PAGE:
How to lower your energy bill with minor adjustments
August 18, 2014
No matter what time of year it is, there are always improvements that can be made to improve your utility bill’s energy efficiency. Whether it’s summer or winter, there are many easily remedied aspects of a home that can cause increased financial costs.
Homeowners must seek out these areas of improvement if they hope to discover the source of their energy waste. They can hire a professional to come to their house with specialized equipment, but it’s also possible to spend a few hours going over their energy bills and performing their own home energy audit.
Residents can scour their own houses and find many of the issues themselves, but in some instances, a hired energy auditor is needed. This trained expert can search some of the places normal people might struggle to access and double-check the conclusions of a do-it-yourself audit, sometimes finding ways to improve upon the results.
Here are some of the first places to look when conducting a home energy audit where the biggest impacts can be made:
1. Finding all the air leaks – Air leaks can occur both inside and outside of a house. Plugging all the leaks of a building can result in a sizeable energy savings every year, but homeowners have to be thorough in their search. Visual scans of the most common problem areas usually can spot the largest leaks and cracks, but lighting incense sticks can help people to detect drafts using the smoke to find areas of air flow.
Many interior leaks transpire around baseboards or where the walls and ceiling meet. Outside leaks are commonly found in areas where different types of building materials converge. Don’t forget to check every floor of the house, including the basement and attic. An opening at any one of these places can result in wasted energy that accumulates all year long.
Use caulk or weather stripping to plug the creases along the borders of doors and windows. However, keep in mind all of the faucets, pipes and outlets inside that might need to be sealed with caulk too. Outside cracks such as those that commonly form in the foundation should be filled with material that can withstand the elements.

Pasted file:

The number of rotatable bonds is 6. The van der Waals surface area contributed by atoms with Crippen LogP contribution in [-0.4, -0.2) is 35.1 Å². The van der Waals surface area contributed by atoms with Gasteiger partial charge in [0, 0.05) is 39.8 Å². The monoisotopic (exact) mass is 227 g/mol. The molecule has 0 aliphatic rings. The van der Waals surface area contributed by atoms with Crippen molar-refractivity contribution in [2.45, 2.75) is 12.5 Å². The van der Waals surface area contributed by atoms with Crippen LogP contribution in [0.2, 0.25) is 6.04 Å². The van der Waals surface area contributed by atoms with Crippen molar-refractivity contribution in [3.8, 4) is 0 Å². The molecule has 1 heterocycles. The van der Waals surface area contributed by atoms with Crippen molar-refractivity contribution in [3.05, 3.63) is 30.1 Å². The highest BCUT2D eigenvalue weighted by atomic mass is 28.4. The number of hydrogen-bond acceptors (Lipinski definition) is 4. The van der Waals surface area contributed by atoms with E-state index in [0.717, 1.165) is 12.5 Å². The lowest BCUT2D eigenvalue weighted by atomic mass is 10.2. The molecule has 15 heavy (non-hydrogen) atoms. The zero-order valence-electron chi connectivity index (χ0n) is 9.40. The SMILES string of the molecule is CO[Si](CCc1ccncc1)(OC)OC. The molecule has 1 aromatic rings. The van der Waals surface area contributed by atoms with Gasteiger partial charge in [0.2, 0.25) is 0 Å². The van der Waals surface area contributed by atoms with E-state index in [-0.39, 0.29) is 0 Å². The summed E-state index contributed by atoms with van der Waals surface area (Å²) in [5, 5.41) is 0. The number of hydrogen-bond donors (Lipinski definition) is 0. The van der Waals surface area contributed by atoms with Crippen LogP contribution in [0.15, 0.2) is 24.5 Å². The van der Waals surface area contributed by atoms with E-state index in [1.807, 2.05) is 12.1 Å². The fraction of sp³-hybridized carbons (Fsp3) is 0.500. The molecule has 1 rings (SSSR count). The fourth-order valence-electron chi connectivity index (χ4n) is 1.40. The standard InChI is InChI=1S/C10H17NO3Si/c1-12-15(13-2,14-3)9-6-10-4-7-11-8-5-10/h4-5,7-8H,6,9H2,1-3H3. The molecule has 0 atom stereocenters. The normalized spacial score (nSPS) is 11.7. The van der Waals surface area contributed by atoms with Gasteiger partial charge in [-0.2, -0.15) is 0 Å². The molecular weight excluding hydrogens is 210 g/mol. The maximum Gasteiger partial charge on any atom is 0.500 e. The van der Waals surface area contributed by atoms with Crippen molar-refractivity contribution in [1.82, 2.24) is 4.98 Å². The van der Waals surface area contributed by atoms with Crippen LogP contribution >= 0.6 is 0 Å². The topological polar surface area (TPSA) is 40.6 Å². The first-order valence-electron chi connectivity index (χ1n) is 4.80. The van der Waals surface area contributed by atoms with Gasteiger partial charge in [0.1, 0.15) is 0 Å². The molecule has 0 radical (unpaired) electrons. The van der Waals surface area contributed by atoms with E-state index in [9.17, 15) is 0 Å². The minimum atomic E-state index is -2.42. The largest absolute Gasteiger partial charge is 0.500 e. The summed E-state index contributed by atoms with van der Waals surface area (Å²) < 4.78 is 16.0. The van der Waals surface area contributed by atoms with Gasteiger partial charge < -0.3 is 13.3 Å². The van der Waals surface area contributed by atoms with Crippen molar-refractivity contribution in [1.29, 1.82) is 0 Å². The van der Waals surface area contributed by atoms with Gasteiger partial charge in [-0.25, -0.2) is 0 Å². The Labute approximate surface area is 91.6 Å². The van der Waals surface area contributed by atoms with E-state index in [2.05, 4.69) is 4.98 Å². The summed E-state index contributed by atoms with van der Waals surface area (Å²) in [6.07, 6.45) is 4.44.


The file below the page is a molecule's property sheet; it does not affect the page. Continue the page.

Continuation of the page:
2. Ensure proper insulation – While many houses are insulated, the standards for such may have changed since their construction. Older houses might not be up to par with current requirements, and it’s difficult for homeowners to see how much the interior of walls are insulated without professional equipment, but there are a few things to look out for that help contain generated heat.
Every surface that surrounds the inside of a home needs to be as protected as possible to prevent leaks to the outside. Whatever walls, ceilings and floors envelop a room with heating needs to be encased in insulation to reduce heat loss and maintain the climate inside. Air ducts that travel through uninsulated areas of the building should be covered as well.
To get an idea of how much insulation is inside a wall, homeowners need to be careful. First they must shut off the electricity to the wall they wish to inspect. After that, people can remove the faceplate of an outlet and stick something long and thin into it to feel if there is any padding. Something like a crochet hook would work best, so residents can bring out a piece of the insulation for clarification, reported Energy.gov.
3. Out with the old bulbs, in with the new – The lighting fixtures in a house make up around 10 percent of electricity bills. Homeowners should switch to efficient light bulbs such as CFLs or LEDs to shave off costs. Not only will they use less energy, but they’ll generate less heat, easing the burden on air conditioners in the summer.
Dimmer switches, motion sensors and even timers are a good way to control the lighting both inside and outside a house to guarantee the lights aren’t burning up energy when no one is around. Controls with more range allow residents to lower the brightness of lights as well when they don’t need full power.
4. The equipment in a house – If a building is using an old heating system, then chances are it’s not as efficient as it could be. Modern advancements in infloor heating provide another option to forced air heaters. Instead of expending so much energy, radiant heating transfers warmth between surfaces, reducing the excess.
If residents lower the house’s thermostat a couple of degrees in the winter before they go to bed or raise the temperature of air conditioners during the summer nights, the small difference they can have a big effect on energy bills once the season is over.
Even old household appliances can be replaced with Energy Star-certified models to ensure no resources are wasted. Simple practices can add up when dealing with electronics such as setting sleep timers on TVs so they aren’t running all night or taking advantage of power-saving mode.
Even if a device or appliance isn’t being used, if it’s plugged into an outlet it’s still susceptible to energy use known as “phantom surges.” By plugging these devices into a power strip, homeowners can shut off the whole switch to save all of the electricity cycling through them for no reason. Surge protectors that detect when an appliance is being used can help regulate energy flow even when no one is around.